A Furtherance of My Pizza Education
Cat and I decided to go for a hike yesterday on Mount Sutro, the wooded mountain in the middle of San Francisco. Since we knew we’d be in for some calorie-burning, we stopped on the way at our neighborhood pizzeria, Pizzetta 211, a tiny place that is often rated as the best in the City. Cat had a bacon and butternut squash pie with chipotle crème fraiche. I had one with homemade sausage, radicchio and Gruyere. Sorry, I didn't have my camera along.
Though the toppings on their pizzas are often unusual (e.g., Pancetta, farm-fresh eggs, fingerling potato slices and sage), and always delicious, what makes their pizza so great is the perfect thin crust—tender but firm in the middle and super crispy around the crown. It’s also a really friendly place, staffed with latter-day hippies who are very serious about their ingredients.
As we were finishing up, and resisting the ginger cake and apple tart, I asked the fellow who was clearing our table what flour they used in the dough. He told me they used Giusto Baker’s Choice, an all purpose flour, and asked if we had other questions. Since he seemed to want to chat, and since I’ve always wanted to make pizza like theirs, I told him I’d love to watch their dough-making process some time. He didn’t invite me to do so, but he launched into a lengthy discussion of their dough-making process. From the conversation, he gathered that I knew a thing or two—but not three—about making pizza, and his explanations were sophisticated and enlightening. Turns out he’s the founder of the place and the pizza master.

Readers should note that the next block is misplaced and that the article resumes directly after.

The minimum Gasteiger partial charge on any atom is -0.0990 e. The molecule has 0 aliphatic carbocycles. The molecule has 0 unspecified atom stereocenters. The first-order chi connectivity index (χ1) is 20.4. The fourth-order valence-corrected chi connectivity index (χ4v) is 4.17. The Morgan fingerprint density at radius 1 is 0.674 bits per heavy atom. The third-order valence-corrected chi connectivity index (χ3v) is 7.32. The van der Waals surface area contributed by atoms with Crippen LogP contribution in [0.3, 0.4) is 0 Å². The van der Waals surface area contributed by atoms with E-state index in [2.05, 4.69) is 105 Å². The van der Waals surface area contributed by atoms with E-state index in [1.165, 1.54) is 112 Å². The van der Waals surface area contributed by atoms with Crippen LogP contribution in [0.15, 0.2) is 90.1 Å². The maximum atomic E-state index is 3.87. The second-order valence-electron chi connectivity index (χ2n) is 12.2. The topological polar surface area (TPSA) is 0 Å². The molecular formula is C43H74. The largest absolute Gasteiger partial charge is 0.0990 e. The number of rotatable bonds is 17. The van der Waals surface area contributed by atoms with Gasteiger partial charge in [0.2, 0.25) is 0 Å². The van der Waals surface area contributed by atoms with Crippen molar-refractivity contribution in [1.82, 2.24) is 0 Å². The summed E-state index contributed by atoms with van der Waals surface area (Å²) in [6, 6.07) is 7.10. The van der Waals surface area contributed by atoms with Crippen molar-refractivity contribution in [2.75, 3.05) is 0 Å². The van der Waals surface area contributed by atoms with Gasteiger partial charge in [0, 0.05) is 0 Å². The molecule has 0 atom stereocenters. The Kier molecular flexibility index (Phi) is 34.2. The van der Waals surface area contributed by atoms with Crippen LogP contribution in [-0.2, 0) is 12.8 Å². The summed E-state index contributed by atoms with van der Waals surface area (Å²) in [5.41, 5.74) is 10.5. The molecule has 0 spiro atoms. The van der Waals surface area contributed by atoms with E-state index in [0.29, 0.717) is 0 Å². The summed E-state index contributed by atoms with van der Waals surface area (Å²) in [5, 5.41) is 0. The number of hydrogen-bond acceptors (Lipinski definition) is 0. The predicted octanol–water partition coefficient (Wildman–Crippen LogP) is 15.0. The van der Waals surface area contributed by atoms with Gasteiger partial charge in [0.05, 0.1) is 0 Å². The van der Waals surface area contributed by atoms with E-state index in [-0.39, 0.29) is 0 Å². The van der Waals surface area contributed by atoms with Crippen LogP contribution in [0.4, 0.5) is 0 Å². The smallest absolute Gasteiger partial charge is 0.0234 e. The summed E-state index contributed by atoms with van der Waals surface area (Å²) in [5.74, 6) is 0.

I won’t go into all the details here, but—in short—he starts with a sort of poolish, about 90% hydration with cool water, then adds the remaining flour gradually during a 30 minute slow-speed mix. He didn’t know the hydration; he mixes by feel. The dough is then refrigerated overnight, punched down and scaled in the morning and put back in the fridge until used; they’re shaped right out of the fridge. This seems like a pretty novel approach, one he developed over many years of experimentation.
He told me a modified—simpler—recipe is on Sunset.com (http://www.sunset.com/food-wine/techniques/pizza-00400000063254/), but it’s worth it to experiment with different hydrations, different mixing times and different retardation times, until we get it like we like it.
I will start these experiments soon.
As for my own baking, it’s mostly been repeats of favorites lately, after several weeks of pastry and bagel trials.
Last week I made double knot rolls and sandwich buns from the ITJB Honey-Whole Wheat Challah.
And yesterday I made a couple half-kilo boules of Tartine Basic Country Bread, with my usual twists (http://www.thefreshloaf.com/node/24002/my-variations-tartine-basic-country-bread–-more-whole-wheat-smaller-loaves-and-half-retar). I retarded half the dough and baked two more today.